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Key responses to climate change

Editorial

The most important climate change response globally is the shift from fossil fuels to renewable energy for how we power our transport, industry and all other aspects of our lives; the most efficient way to speed this transition is to place a price on carbon emissions and progressively raise it.

Governments have other vital roles, like fostering global co-operation in this effort to hold back the warming that imperils so much of the life on our planet; co-investing in the research and development required to support and speed up the transition away from fossil fuels, and in reducing and/or capturing carbon and other greenhouse gas (GHG) emissions; protecting and growing forests in appropriate places; and supporting those impacted negatively by the necessary changes and the impacts of a changing climate.

When we get to the local level, the best pointer to what this district should be doing is the weighty report by Niwa released late last year: Climate change projections and impacts for Tairawhiti and Hawke's Bay.

This is the expert view on what climate change will look like in our region over next 80 years, with its impacts on agriculture and horticulture, river flows and water availability for city and town supply, stock water and aquifer capacity.

We'll face drought conditions more often, some more severe; annual rainfall will decrease by up to 5 percent by 2040, with 10-15 percent decreases expected by 2090 depending on GHG concentrations (some of the largest projected decreases across the country).

Temperatures are projected to increase by 0.5-1C over the next 20 years, and by 1-1.5C by 2090 (or 2-3C under a high ghg concentration pathway). There will be more extreme hot days. This will likely impact the primary sector through more pests and diseases, and stress on livestock and plants; increased CO2 will increase plant growth rates but that might be limited by availability of water.

We will get more extreme rainfall events, so more slips and erosion if we don't have the right trees in the right places, as well as more floods and damage to infrastructure.

Sea levels are expected to rise by a metre by 2100 which will mean more coastal erosion and inundation events, with impacts on residential properties and infrastructure — such as road links between Gisborne city and towns further north.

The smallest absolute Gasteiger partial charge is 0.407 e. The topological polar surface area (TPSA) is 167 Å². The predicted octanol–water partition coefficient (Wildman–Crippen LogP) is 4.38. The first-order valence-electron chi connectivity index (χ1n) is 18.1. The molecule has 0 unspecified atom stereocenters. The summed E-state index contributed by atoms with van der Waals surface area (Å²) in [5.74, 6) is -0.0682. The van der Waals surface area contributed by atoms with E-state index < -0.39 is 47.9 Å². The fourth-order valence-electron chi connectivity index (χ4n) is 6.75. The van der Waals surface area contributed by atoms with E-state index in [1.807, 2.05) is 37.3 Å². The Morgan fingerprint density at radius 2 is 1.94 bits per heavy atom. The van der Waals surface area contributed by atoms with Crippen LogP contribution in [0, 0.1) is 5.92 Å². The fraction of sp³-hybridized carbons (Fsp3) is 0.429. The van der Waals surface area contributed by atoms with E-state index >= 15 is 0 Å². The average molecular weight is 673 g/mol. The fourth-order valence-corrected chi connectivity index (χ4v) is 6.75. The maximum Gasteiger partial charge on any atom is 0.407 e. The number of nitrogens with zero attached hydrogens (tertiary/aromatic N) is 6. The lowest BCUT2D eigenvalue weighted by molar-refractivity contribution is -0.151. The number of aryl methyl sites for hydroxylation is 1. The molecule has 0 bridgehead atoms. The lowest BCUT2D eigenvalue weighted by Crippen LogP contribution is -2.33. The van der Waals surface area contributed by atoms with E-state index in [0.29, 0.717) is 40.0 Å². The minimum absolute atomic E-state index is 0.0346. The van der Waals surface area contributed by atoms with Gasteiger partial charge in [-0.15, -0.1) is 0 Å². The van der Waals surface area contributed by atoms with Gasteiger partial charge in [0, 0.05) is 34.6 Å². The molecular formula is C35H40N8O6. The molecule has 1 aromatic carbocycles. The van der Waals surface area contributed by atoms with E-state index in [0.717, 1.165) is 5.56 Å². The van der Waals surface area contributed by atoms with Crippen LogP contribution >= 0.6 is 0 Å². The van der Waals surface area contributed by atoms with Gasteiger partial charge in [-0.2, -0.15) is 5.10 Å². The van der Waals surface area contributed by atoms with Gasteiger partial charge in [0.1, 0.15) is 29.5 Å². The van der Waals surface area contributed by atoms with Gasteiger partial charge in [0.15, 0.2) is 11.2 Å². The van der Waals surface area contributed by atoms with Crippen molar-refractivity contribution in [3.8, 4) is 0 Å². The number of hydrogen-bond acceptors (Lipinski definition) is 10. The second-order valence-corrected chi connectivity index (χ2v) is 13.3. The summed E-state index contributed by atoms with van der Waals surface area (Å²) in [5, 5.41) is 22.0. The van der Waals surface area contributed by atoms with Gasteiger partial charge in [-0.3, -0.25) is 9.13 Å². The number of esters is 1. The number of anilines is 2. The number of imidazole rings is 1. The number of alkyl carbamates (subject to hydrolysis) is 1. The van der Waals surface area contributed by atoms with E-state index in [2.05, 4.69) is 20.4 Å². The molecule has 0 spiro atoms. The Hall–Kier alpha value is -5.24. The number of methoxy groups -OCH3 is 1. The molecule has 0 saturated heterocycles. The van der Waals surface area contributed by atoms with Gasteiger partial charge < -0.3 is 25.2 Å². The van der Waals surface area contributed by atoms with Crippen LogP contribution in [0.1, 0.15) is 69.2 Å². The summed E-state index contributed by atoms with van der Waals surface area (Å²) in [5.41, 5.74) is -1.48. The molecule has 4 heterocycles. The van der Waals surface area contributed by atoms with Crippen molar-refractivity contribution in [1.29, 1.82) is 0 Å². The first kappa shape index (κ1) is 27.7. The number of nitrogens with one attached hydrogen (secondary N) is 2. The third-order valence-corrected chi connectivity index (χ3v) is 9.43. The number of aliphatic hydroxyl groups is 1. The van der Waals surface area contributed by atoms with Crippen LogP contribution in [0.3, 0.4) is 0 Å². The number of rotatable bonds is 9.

This is why climate change needs to be the “lens over everything” our council does.

  1. Clive Bibby says:

    Nice try Jeremy
    Or perhaps you could say that in the real world, the most important climate change response is that of the two biggest polluters who are increasing their fossil fuel based emissions like there is no tomorrow and the fools who have signed up to the Paris Accord are cheering them on.
    I thought those same people (IPCC and the world leaders promoting this contradictory
    madness) were telling us that we only had 10 years to stop this damaging activity, yet are prepared to allow China and India to continue increasing their own “damaging” policies with no restrictions until 2035 before we try to rein them in. But it is OK for it to happen like that because they will promise to be good boys after they have been instrumental in destroying the earth – at least that appears to be the deal they have struck.
    Even I can work out that the horse will have well and truly bolted by then.

    Footnote from Ed: Hi Clive, China and India both have official policies now of going beyond their Paris Accord commitments. China has said it hopes to hit peak carbon emissions by 2030 and to be carbon neutral by 2060.
    India is the third largest emitter of greenhouse gases, about half of what the United States emits (2.65GT vs 5.41GT in 2018; China emitted 10.06GT in 2018).
    The United States is responsible for about 25 percent of historical GHG emissions — twice as much as China, the world’s second largest national contributor. India is not a large contributor on a historical basis.
    There has been general acceptance that the developed world, which developed off the back of cheap fossil fuels, is obligated to lead the way in transitioning away from fossil fuels. But, yes, China and India are big emitters now and have an important role to play in reducing global emissions.
    See also:
    https://www.forbes.com/sites/marshallshepherd/2021/01/22/clearing-the-airthe-us-india-china-and-the-paris-agreement/?sh=20a4ea41278b